Building Regulations, SAP & SBEM

Heat Pumps and Building Regulations Part L

The Building Regulations set out requirements for specific aspects of building design and construction. The building regulations states that “Where a building is erected, it shall not exceed the target CO2 emission rate for the building…”.

Part L of the Building Regulations then goes on to state that provision for conservation of fuel and power shall be made by limiting heat gain and losses and providing building services which are efficient, have effective controls and are properly commissioned and that information is provided so that the building can be operated efficiently.

Heat Pumps and SAP

The Government's Standard Assessment Produce ("SAP") is the methodology used to calculate the emission rate from buildings. The Government has set targets that new buildings must achieve, and the minimum standard are stated within Part L. 

For any given property, a Target Emission Rate ("TER") is established. This is the emission rate for a notional dwelling of identical dimensions to that which is being built, based on the minimum requirements stated within Part L. The actual emission rate of the building called the Dwelling Emission Rate ("DER") must be lower than the TER. In order to achieve this, developers must specify building materials and technologies that reduce carbon dioxide emissions from the property.

The Effect of Heat Pumps in sap

One of the biggest contributors to the CO2 emissions for a property is the heating system installed in the property.

Heat Pumps currently deliver up to 4 units of heat output of every 1 unit of electrical input, meaning they are by far the most efficient way to utilise electrical energy to produce heat, and as more low and zero carbon technologies are used to generate our electricity, the carbon emissions from Heat Pumps will decrease even further as they play an increasingly crucial role in our nation’s low carbon future.

Heat Pumps & SAp Appendix Q

Not all heat pumps are created equal. SAP sets out benchmark efficiencies that can be used for ground source heat pumps and air source heat pumps. However, certain heat pump manufacturers' heat pumps are listed within the SAP Appendix Q Database.

Heat pumps listed within this database are allowed to use their specific performance figures, as opposed to the generic performance figures stipulated with the main body of the SAP calculation. This provides a further reduction in the CO2 emission rate for the building. All of the ground source heat pumps and air source heat pumps supplied by Alto Energy are listed with the SAP Appendix Q Database, ensuring that the CO2 emissions reduction achieved by our heat pumps is optimised.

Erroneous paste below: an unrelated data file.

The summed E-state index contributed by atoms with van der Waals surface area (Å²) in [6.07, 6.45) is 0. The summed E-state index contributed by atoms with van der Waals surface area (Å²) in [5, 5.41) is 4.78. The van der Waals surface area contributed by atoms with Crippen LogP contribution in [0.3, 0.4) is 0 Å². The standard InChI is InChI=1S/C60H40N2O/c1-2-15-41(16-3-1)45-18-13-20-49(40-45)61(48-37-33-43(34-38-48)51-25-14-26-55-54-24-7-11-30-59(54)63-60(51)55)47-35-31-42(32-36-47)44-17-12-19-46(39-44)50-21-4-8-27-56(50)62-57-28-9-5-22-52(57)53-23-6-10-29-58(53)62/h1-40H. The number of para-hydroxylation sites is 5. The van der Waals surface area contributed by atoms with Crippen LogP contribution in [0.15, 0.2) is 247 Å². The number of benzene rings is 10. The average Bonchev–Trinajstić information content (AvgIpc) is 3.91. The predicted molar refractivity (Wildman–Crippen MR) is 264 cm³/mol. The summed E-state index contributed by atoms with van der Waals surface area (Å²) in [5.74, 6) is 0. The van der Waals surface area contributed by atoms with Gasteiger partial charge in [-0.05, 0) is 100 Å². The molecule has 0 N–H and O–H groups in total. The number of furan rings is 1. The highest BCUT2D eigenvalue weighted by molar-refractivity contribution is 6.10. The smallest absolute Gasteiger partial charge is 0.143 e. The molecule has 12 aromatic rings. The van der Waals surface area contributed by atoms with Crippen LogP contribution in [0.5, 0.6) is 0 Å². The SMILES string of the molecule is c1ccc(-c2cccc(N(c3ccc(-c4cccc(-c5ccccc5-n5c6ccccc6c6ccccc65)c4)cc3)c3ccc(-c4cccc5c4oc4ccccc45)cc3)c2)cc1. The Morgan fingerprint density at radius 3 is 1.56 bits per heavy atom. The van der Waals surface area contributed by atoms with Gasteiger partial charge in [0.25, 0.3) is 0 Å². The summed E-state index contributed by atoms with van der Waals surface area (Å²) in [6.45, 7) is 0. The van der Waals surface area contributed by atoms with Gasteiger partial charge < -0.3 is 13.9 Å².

CHOOSE HEAT PUMPS FOR YOUR NEW BUILD PROJECT

By choosing heat pumps for your project, you make compliance with the Building Regulations that bit easier.


Heat Pumps and SBEM

As with residential premises, the Building Regulations also set out requirements for specific aspects of building design and construction for non-residential buildings. These requirements are set out within Part L2 of the Building Regulations.

Similarly to residential premises, the basic principle involves using standard data sets to calculate the annual energy use of a proposed building and comparing it with the energy use of a 'notional' building of a similar type, under similar circumstances. This is done by calculating the Target Emission Rate ("TER") and comparing this with the Building Emission Rate ("BER") for the proposed building. The BER must not be higher than the TER. In order to achieve this, developers must specify building materials and technologies that reduce carbon dioxide emissions from the building.

Compliance with the Building Regulations can be demonstrated by using the Simplified Building Energy Model (SBEM), a computer programme developed by the Building Research Establishment, BRE. Please note that SBEM is a 'simplified' compliance tool, rather than a design tool.

The Effect of Heat Pumps IN SBEM

SBEM calculates monthly energy use and carbon dioxide emissions, given a description of the building which is entered through its user interface. The results are based on:

  • Building type
  • Building geometry
  • Construction
  • Use
  • Heating, ventilation and air-conditioning (HVAC)
  • Lighting equipment

Depending on the overall use of the building, the selection of heating equipment is going to have a significant impact on the energy requirements and subsequent CO2 emissions from the building.

Heat Pumps currently deliver up to 4 units of heat output of every 1 unit of electrical input, meaning they are by far the most efficient way to utilise electrical energy to produce heat, and as more low and zero carbon technologies are used to generate our electricity, the carbon emissions from Heat Pumps will decrease even further as they play an increasingly crucial role in our nation’s low carbon future.


CHOOSE HEAT PUMPS FOR YOUR COMMERCIAL DEVELOPMENT